The United States today gave Israel detailed, written proposals for security arrangements in southern Lebanon that would be part of an agreement for an Israeli troop withdrawal from its northern neighbor's territory.

U.S. Ambassador Samuel W. Lewis gave the proposals to Foreign Minister Yitzhak Shamir this morning. Shamir later briefed Prime Minister Menachem Begin on the ideas and on his round of talks in Washington with President Reagan, Secretary of State George P. Shultz and others that produced the latest U.S. initiative to break the negotiating deadlock.

The Israeli Cabinet may react to the American proposals at its next meeting on Sunday. Israeli officials were cautious in discussing the proposals, but there was no expectation that Israel would accept them without seeking additional concessions.

Asked on television last night whether Israel had given up its demand for the establishment of five Israeli-manned outposts in southern Lebanon after its other troops had withdrawn, Shamir said, "We have not given up anything. We presented our positions and American proposals were made to us in Washington , which are still unsatisfactory."

Apparently anticipating the written version of the proposals conveyed to him today by Lewis, Shamir added, "We are looking forward to additional proposals. We will discuss the entire complex of our demands in the issue of security arrangements and joint Israel-Lebanon relations, and decide accordingly."

The key issue in the deadlock over the security arrangements is whether Israeli combat forces will play any role in policing a 25- to 30-mile-deep "security zone" in southern Lebanon that Israel is demanding be established as part of a troop withdrawal agreement. Israel at first demanded a permanent presence in the security zone in the form of the five outposts, but more recently officials here have indicated their willingness to accept active joint Israeli-Lebanese Army patrols in the area instead.

But Lebanon, with the backing of the United States, argues that this would still amount to an unacceptable infringement on Lebanese sovereignty and has rejected the idea.

In their talks with Shamir in Washington, Reagan administration officials made a number of suggestions to try to get around this point in the negotiating deadlock. They include an expanded U.S. military role in Lebanon, accelerated U.S. training of antiterrorist units in the Lebanese Army, increased aid to Israel and Lebanon, an enhanced role for U.N. or multinational force units in southern Lebanon and the creation of an Israeli-Lebanese-U.S. commission to monitor the security zone.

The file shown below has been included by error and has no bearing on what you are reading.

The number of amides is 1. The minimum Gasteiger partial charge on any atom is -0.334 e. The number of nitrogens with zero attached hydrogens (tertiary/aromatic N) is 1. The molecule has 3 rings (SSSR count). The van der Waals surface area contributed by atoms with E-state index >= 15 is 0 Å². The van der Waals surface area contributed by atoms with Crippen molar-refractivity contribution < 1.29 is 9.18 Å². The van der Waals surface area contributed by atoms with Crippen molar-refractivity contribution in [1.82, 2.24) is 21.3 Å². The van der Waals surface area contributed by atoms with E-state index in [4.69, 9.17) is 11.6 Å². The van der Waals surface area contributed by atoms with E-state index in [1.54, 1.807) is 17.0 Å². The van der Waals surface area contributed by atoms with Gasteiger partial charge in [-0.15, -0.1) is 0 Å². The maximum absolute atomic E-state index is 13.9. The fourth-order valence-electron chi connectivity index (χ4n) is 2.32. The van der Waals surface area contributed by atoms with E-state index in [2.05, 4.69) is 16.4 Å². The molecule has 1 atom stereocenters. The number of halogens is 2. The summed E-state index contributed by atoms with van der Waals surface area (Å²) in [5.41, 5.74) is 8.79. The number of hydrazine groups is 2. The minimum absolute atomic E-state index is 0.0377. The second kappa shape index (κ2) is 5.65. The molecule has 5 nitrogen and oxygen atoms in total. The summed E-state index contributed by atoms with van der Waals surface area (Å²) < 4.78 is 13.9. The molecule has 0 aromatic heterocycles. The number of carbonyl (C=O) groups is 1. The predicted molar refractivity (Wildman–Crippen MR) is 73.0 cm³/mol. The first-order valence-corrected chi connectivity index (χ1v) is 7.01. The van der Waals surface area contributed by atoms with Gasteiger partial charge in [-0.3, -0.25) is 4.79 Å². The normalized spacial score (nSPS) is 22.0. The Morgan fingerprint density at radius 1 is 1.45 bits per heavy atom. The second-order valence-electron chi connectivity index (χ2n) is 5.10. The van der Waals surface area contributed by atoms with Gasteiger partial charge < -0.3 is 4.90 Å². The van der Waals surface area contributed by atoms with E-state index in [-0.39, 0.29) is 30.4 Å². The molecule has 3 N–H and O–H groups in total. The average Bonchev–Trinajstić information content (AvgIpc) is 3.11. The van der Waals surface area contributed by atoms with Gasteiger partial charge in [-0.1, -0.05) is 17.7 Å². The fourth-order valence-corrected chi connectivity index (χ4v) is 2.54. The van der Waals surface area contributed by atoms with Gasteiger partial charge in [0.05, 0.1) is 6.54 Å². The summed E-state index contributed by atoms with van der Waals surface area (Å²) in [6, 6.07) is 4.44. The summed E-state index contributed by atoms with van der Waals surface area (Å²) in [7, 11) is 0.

The Cabinet's reaction to the U.S. ideas is expected to provide some of the first concrete clues to the attitudes and extent of influence in the government of Moshe Arens, Israel's new defense minister. Arens' predecessor, former defense minister Ariel Sharon, was a strong advocate of the outposts idea and will almost certainly oppose any proposals that do not give Israeli soldiers an active role in policing southern Lebanon.

It was not until Sharon was forced to leave the Defense Ministry because of the findings of the Israeli commission that investigated the massacre in Beirut of Palestinian refugees that Israel began to back off from the idea of outposts and suggest it would accept joint patrols. Arens has been described here as more eager than Sharon to achieve a troop withdrawal agreement, believing that Israel is paying too high a political price for its continued presence in Lebanon. But he has not made public or tested within the government his ideas on how Israel should go about this task.

Some of the obstacles to Israeli acceptance of the package delivered by Lewis were underscored by a senior official who briefed foreign correspondents today.

The official said Israel believes the Lebanese Army, on its own, is incapable of providing security in southern Lebanon and will remain so for two or three years at least. At the same time, the official said, Israel remains adamantly opposed to allowing U.N. or multinational forces to play a role in policing the security zone along with the Lebanese.

"This objection has not changed, and it was made clear to the Americans," he said.

The Israeli said U.S. officials accept the idea that there must be close Lebanese-Israeli cooperation in the security zone, but he suggested that there remain differences over what form this cooperation should take.

He also said the U.S. proposals do not deal directly with the future role of Saad Haddad, a former Lebanese Army major who is allied with Israel. Israel wants Haddad to remain in command of troops in southern Lebanon, but the Lebanese government objects to this.